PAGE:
Written bY CARYL CHURCHILL | Directed by Dan Shanahan
February 16 -March 11, 2018
At the Adam Mickiewicz Library and Dramatic Circle
612 Fillmore Avenue, Buffalo NY 14212
Caryl Churchill is a playwright of economy. She has an acute understanding for the lyricism of everyday language and with precision she uses only the most necessary of words to articulate the largest of ideas. She provides almost no stage directions and very brief descriptions of setting and character:
Joan is a “girl”
The first act takes place in “Harper’s house. Night”
Act Two: “Several years later. A hat makers”
Act Three: ”Several years later. Harper’s house, daytime”
The script for Far Away resembles a relief for what could be a vast epic of 20th and 21st century turmoil. The particulars of culture, geography, and exposition have been erased, leaving only a system at the root of the turmoil.
For Churchill, this system is one of economy; it is, in her words “un-cracked capitalism.” Individual pursuits, privatization, and fetishized consumerism have boxed out the collective clan. The characters in the first act occupy a comfortably remote house in a well-maintained rural suburb. They have benefited from the system and have the tokens to prove it. Should we have constructed a set with specific detail we might have included an interior with mid-century modern furniture, a woman in a Ralph Lauren house-coat, and a late model Volvo in the drive. These characters are far removed from the sacrifices and sufferings that brought them these amenities. We might assume that their moral starting point in life was just fine. That they have worked hard for what they have. In time they had to protect what was theirs – who wouldn’t? They had to eliminate any risk of intrusion – you can’t be threatened all day. And they created stories – we all need our own myths to fall asleep to –”To feel we are on the side of the ‘right’.”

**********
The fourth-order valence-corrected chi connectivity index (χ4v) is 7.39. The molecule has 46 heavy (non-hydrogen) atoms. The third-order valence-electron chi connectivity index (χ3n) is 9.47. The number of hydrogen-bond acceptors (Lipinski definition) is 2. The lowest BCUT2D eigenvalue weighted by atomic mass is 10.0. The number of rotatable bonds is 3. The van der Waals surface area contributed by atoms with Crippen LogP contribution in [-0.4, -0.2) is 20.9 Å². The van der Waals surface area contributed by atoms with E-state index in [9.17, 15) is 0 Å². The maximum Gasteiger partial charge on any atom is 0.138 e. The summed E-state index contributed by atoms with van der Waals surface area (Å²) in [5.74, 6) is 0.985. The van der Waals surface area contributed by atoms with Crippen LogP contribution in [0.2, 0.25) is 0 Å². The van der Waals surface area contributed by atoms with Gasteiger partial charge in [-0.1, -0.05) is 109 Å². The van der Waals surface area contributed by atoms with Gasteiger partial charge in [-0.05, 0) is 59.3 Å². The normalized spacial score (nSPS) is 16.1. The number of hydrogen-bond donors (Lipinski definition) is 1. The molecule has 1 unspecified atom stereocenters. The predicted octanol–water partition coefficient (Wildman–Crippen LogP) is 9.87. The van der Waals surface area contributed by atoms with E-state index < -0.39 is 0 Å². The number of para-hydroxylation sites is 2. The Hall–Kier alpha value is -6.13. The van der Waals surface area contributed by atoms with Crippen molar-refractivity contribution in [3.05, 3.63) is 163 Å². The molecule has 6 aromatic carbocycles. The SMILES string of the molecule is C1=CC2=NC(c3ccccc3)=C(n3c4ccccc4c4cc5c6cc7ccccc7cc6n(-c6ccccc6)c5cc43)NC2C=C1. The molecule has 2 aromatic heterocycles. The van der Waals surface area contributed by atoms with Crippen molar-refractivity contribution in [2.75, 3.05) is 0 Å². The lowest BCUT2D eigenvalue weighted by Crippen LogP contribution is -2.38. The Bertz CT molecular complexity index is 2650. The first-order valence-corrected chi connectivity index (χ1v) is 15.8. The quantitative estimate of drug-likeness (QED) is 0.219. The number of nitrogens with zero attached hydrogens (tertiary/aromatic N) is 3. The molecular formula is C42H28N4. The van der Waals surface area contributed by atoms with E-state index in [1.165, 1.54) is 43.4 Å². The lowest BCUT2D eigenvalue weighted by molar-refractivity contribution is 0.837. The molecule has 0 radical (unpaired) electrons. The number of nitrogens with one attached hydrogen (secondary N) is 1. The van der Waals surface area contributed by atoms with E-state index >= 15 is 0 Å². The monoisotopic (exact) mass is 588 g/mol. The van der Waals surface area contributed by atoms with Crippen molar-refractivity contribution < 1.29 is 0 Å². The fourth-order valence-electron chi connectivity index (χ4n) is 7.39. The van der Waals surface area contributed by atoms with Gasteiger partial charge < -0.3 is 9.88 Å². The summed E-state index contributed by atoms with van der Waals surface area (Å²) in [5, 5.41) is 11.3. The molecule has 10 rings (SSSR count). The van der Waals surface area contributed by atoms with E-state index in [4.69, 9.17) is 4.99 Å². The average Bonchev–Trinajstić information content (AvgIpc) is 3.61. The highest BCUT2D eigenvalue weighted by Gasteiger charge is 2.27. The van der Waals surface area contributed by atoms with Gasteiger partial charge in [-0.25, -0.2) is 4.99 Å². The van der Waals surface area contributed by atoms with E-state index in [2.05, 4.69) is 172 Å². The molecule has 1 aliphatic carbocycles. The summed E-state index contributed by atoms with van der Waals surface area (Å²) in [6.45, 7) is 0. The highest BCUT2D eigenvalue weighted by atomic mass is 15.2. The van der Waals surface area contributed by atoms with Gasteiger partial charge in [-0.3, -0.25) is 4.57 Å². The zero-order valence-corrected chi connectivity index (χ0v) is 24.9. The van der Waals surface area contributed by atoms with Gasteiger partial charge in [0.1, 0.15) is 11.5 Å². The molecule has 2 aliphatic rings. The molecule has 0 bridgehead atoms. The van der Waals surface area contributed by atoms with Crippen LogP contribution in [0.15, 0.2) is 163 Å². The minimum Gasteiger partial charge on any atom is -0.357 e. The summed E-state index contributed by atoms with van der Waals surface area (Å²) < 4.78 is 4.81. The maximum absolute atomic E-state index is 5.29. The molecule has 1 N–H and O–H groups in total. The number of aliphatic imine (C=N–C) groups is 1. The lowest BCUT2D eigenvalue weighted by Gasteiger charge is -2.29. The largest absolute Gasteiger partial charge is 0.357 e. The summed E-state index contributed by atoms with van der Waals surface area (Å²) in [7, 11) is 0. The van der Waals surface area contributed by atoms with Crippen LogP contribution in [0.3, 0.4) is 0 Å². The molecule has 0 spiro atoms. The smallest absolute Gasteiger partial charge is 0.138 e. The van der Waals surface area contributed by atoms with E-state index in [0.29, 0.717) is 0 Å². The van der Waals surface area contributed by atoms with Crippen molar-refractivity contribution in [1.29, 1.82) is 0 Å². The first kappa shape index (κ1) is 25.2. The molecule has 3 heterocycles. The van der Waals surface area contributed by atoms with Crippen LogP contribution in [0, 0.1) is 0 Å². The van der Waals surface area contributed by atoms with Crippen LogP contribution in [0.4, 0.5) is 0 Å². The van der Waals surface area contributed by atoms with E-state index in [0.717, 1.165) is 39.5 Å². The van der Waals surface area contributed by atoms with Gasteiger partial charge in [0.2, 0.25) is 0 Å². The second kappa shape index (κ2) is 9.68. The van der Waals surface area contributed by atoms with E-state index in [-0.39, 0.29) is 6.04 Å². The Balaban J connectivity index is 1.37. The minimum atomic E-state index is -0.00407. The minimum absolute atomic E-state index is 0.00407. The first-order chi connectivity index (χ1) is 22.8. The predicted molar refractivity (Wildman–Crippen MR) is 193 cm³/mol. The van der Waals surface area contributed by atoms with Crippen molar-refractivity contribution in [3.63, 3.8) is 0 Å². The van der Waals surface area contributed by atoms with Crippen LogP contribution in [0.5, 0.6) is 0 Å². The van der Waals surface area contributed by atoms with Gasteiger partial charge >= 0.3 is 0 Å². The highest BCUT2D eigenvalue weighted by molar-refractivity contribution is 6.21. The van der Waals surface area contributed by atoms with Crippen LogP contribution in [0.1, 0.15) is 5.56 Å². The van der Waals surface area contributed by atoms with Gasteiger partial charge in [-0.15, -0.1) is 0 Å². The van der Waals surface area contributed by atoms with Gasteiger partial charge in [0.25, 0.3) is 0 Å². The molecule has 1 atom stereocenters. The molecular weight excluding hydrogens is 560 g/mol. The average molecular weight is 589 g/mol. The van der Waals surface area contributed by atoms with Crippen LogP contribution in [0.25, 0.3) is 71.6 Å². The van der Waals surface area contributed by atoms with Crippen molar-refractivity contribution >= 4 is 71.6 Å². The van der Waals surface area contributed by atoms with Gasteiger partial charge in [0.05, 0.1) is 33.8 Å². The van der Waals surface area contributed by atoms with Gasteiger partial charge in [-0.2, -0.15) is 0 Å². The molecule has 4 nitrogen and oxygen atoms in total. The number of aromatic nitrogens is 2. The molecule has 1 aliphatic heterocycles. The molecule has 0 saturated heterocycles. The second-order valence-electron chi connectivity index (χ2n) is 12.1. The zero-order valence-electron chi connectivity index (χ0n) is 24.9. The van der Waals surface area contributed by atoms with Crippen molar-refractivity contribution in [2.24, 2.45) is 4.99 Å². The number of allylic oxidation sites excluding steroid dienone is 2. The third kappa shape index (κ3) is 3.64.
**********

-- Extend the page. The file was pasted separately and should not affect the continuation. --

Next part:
Churchill presents three systems that resemble, first: a comfortable interior with plenty of blankets; second, a manufacturing firm concerned with aesthetics and execution; and then finally, a no-man’s land where all is divided. Each space is separated by a ‘few years.’ The characters move through these spaces, first attempting to maintain a feeling of stability; next focusing on one’s own personal failures and successes, unable to perform heroics; and then barely able to maintain one’s own life. The economics provided the characters a moral framework, providing rewards, and enemies, corruption and loyalties, providing something to aspire to and something to defend.
But in the pursuit of a complete individualism, the house begins to shift, design begins to collapse, and soon you don’t know what side the crocodiles are on.
– Dan Shanahan, Director